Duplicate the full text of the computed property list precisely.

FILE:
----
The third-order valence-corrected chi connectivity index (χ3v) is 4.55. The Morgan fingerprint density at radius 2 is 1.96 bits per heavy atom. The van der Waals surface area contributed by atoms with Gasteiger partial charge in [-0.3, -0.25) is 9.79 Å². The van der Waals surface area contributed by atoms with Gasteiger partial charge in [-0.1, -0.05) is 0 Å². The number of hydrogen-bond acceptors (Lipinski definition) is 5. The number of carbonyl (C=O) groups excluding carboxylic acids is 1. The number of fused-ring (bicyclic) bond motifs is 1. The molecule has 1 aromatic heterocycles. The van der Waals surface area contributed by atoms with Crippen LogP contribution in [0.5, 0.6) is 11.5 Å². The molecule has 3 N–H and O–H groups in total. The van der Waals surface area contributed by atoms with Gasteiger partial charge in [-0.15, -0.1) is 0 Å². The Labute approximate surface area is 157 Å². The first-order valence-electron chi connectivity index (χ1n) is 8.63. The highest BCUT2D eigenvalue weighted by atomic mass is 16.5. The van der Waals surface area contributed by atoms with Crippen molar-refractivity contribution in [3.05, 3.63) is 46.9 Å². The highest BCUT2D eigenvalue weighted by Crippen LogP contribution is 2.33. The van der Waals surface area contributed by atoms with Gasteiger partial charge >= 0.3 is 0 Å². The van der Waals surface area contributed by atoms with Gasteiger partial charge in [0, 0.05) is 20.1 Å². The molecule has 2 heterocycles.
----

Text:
The third-order valence-corrected chi connectivity index (χ3v) is 4.55. The Morgan fingerprint density at radius 2 is 1.96 bits per heavy atom. The van der Waals surface area contributed by atoms with Gasteiger partial charge in [-0.3, -0.25) is 9.79 Å². The van der Waals surface area contributed by atoms with Gasteiger partial charge in [-0.1, -0.05) is 0 Å². The number of hydrogen-bond acceptors (Lipinski definition) is 5. The number of carbonyl (C=O) groups excluding carboxylic acids is 1. The number of fused-ring (bicyclic) bond motifs is 1. The molecule has 1 aromatic heterocycles. The van der Waals surface area contributed by atoms with Crippen LogP contribution in [0.5, 0.6) is 11.5 Å². The molecule has 3 N–H and O–H groups in total. The van der Waals surface area contributed by atoms with Gasteiger partial charge in [-0.15, -0.1) is 0 Å². The Labute approximate surface area is 157 Å². The first-order valence-electron chi connectivity index (χ1n) is 8.63. The highest BCUT2D eigenvalue weighted by atomic mass is 16.5. The van der Waals surface area contributed by atoms with Crippen molar-refractivity contribution in [3.05, 3.63) is 46.9 Å². The highest BCUT2D eigenvalue weighted by Crippen LogP contribution is 2.33. The van der Waals surface area contributed by atoms with Gasteiger partial charge >= 0.3 is 0 Å². The van der Waals surface area contributed by atoms with Gasteiger partial charge in [0, 0.05) is 20.1 Å². The molecule has 2 heterocycles.